Aged care services include:
The Commonwealth Home Support Program
This program provides low-level support at home. It is designed for people who are generally able to manage but just need some help with daily tasks. Services include access to nursing, meals, home modification and transport. People needing this service apply on-line through My Aged Care and an assessor from the Regional Assessment Service will visit to determine suitability for this program. Care is not formally means tested. People may pay a co-contribution payment, which varies based on the services required and the fees set by providers.
Home Care Packages
These packages provide higher-level home support for those with more complex care needs. The program allows people to stay at home for as long as possible by subsidising in-home services and services to help stay connected with the community.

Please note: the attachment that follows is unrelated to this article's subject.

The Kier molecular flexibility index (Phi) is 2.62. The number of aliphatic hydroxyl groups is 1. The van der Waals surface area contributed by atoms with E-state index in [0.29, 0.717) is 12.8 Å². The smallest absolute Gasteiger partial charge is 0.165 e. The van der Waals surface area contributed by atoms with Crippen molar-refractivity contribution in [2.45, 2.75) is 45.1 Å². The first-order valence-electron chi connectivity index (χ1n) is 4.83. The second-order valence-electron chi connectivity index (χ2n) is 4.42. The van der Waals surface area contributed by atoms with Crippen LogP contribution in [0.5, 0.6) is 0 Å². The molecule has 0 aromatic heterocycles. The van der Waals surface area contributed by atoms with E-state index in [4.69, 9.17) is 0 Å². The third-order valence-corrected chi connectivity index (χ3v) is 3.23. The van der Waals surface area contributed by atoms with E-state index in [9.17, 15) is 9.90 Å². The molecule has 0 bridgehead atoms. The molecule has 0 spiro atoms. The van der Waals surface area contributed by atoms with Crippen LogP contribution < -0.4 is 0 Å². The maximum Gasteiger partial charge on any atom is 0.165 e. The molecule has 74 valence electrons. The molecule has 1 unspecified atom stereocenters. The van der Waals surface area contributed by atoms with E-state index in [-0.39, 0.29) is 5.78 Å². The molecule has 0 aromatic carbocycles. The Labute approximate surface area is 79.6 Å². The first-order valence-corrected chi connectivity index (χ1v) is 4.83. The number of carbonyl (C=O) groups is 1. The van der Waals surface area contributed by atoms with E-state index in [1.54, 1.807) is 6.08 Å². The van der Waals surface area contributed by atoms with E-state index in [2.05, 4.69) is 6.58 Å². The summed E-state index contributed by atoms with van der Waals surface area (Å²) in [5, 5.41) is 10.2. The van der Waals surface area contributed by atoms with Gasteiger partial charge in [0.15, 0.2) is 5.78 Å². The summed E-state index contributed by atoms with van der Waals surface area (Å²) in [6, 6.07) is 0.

People wishing to apply for a Home Care Package register with My Aged Care and are then referred for a comprehensive assessment by an Aged Care Assessment Team. The assessor will recommend one of four levels of packages based on the person’s care needs. These are basic, low, intermediate or high packages which range from providing just a few hours per week to a daily schedule. Once a package is approved, you choose a provider, and the government then pays the provider a subsidy to arrange the package of services you require.